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wifi along the Camino?

Arn

Veteran Member
Hi,

Most locations I visited had either a free internet, or a pay to play site near the albergues. In the larger towns there was limited Wifi...but it can be found in some bars and hotels...you just need to look.

At some point, I'm sure someone will put out a guide...may already exist.

Of course, not communicating while on Camino...may be the best Way to communicate of them all.

regards,
Arn
 

Deirdre

Active Member
Camino(s) past & future
Camino Francés (2007), Camino Francés (2008), Camino Portugués (2010), Camino Aragonés - from Lourdes (2012)
I'm bringing an ipod touch and a net book so I can Skype.

The question that immediately comes to mind is ...... Why??????

Buen Camino,
 

ivar

Administrator
Staff member
dislp38 said:
why? I have a mother with a health issue and job that I need to be in contact with. And I'm also a "techie"
I am also a "techie" so I understand you. If you have the newest ipod touch (with microphone) you cold use the "fring" app to use skype on the ipod. I use it on the iPhone. This way you do not need to bring the netbook.

Many cafes have free wifi, some wide open, some of them has set up a password on the wifi. If so, you need to be a paying customer to get access to the net.

Once in Santiago, stop by my office and I will get you access here.

Saludos,
Ivar
 
I think we all have our own reasons for wanting to connect to the internet. Me, I'm used to my friends & family being "all up in my grill" (I've been dying to use that quote from Shrek), cuz I'm all up in theirs too. :) I don't like feeling disconnected from them for long periods of time. Whether we like it or not, hopping on the internet & shooting off an email or blog entry has become as commonplace as making a phone call.

Kelly
 

Telluridewalker

Active Member
Camino(s) past & future
Camino Frances (1988)
Did I read that correctly- Johnny Walker had his humerus bone removed? That will make for an interesting next Camino. :?

I think new peregrinos come to this site not just for the cold hard facts about backpacks and the like, but also for the old dogs' opinions. I find it quite appropriate when a newbie asks about WiFi connections along the way, an oldtimer asks, "Why?" instead of providing a detailed list of where to hook in.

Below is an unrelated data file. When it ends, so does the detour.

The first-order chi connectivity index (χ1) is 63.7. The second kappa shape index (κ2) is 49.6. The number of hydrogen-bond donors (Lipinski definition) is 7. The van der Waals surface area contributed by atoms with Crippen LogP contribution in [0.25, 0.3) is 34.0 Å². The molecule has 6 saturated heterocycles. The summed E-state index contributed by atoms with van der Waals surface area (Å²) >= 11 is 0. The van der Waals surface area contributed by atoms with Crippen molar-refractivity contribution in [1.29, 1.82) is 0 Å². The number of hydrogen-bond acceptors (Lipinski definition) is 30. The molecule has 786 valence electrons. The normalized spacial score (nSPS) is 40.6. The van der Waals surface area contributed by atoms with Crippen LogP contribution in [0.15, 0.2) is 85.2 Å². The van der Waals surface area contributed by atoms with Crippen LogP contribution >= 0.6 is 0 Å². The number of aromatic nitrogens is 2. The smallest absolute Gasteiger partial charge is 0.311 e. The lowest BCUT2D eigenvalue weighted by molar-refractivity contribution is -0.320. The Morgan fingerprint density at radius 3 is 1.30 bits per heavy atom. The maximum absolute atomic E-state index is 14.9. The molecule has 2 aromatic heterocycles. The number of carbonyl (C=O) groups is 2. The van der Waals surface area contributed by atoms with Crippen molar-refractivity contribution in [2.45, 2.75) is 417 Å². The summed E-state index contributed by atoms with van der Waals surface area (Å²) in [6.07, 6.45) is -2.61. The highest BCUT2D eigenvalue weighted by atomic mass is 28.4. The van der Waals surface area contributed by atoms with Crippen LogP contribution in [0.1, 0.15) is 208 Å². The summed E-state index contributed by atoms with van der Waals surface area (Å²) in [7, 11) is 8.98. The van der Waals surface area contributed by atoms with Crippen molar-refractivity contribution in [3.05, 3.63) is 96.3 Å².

I, too, don't "get" the need/want to stay in constant contact. (Opinion alert!) Getting into the true spirit of the Camino to me is about getting as close, within reason, to the experience of millions of peregrinos that came and went before us.
 

dislp38

Member
Telluridewalker said:
I find it quite appropriate when a newbie asks about WiFi connections along the way, an oldtimer asks, "Why?" instead of providing a detailed list of where to hook in.

I, too, don't "get" the need/want to stay in constant contact. (Opinion alert!) Getting into the true spirit of the Camino to me is about getting as close, within reason, to the experience of millions of peregrinos that came and went before us.


Where as I understand everyone's need to get away from everything, I was actually slightly offended by "why". The whys are deeply personal. I'd like to do this camino from my perspective-- not millions of peregrinos. I doubt I'm breaking deeply embedded camino norms by bringing along the equipment that will make my life easier on the camino. If that makes me a nonconformist, so be it.
While I appreciate your opinions as part of your experience, I am looking for facts.
 
A

Anonymous

Guest
Ouch!

Joking aside, re gadgets ..... My Mother is now 84 and has suddenly aged since an operation last autumn. I now phone her regularly three times a week - and if I don't she becomes despondent and anxious, so i do understand the need to be in contact - though it is rather new for me and I am not certain how I shall sort it this summer.

As I have adult children and grand-children I always take a mobile with me when I travel but as I have written elsewhere, I switch it on just once every evening to check for texts, in case of problems at home, but I tend not to phone out unless absolutely necessary.

I am really quite stone-age (and happily so) when it comes to gadgets - but this skype? it means free calls on or through the internet? I shall look into it and learn.

All the best.
(just please don't tell me why having an ipod that can store three million songs is somehow important)
 

mrbillyto

Member
With all of the misunderstandings, sarcasm and humour (attempted or otherwise) aside, I just wanted to say thank you to Ivar for sharing the Fring info for the iPhone. I too am trying to decide the best solution for my Camino in September (to tech or not to tech). With the Fring app, I now have one more option which is, personally, one of the things I enjoy about this forum.

So thank you Ivar...See you in Santiago!

Bill
 

ivar

Administrator
Staff member
mrbillyto said:
With all of the misunderstandings, sarcasm and humour (attempted or otherwise) aside, I just wanted to say thank you to Ivar for sharing the Fring info for the iPhone. I too am trying to decide the best solution for my Camino in September (to tech or not to tech). With the Fring app, I now have one more option which is, personally, one of the things I enjoy about this forum.